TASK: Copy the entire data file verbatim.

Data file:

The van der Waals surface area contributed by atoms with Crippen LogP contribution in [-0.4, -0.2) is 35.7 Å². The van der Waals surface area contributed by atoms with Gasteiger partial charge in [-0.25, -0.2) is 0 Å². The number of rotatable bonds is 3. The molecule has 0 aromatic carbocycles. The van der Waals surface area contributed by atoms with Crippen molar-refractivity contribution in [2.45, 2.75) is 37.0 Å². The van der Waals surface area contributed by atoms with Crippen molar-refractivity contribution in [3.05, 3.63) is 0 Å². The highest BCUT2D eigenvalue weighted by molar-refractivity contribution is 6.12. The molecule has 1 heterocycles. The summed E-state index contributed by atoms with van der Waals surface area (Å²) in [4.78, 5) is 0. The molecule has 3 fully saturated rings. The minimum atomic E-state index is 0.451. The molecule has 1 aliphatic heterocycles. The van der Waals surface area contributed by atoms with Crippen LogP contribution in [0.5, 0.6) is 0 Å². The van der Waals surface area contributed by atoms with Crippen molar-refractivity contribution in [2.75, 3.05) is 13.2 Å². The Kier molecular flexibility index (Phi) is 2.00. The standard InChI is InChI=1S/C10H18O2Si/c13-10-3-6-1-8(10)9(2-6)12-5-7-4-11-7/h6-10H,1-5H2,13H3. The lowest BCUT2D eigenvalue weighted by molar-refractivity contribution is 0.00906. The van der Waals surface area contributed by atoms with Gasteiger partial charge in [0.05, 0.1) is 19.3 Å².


The van der Waals surface area contributed by atoms with Crippen LogP contribution in [-0.4, -0.2) is 35.7 Å². The van der Waals surface area contributed by atoms with Gasteiger partial charge in [-0.25, -0.2) is 0 Å². The number of rotatable bonds is 3. The molecule has 0 aromatic carbocycles. The van der Waals surface area contributed by atoms with Crippen molar-refractivity contribution in [2.45, 2.75) is 37.0 Å². The van der Waals surface area contributed by atoms with Crippen molar-refractivity contribution in [3.05, 3.63) is 0 Å². The highest BCUT2D eigenvalue weighted by molar-refractivity contribution is 6.12. The molecule has 1 heterocycles. The summed E-state index contributed by atoms with van der Waals surface area (Å²) in [4.78, 5) is 0. The molecule has 3 fully saturated rings. The minimum atomic E-state index is 0.451. The molecule has 1 aliphatic heterocycles. The van der Waals surface area contributed by atoms with Crippen LogP contribution in [0.5, 0.6) is 0 Å². The van der Waals surface area contributed by atoms with Crippen molar-refractivity contribution in [2.75, 3.05) is 13.2 Å². The Kier molecular flexibility index (Phi) is 2.00. The standard InChI is InChI=1S/C10H18O2Si/c13-10-3-6-1-8(10)9(2-6)12-5-7-4-11-7/h6-10H,1-5H2,13H3. The lowest BCUT2D eigenvalue weighted by molar-refractivity contribution is 0.00906. The van der Waals surface area contributed by atoms with Gasteiger partial charge in [0.05, 0.1) is 19.3 Å².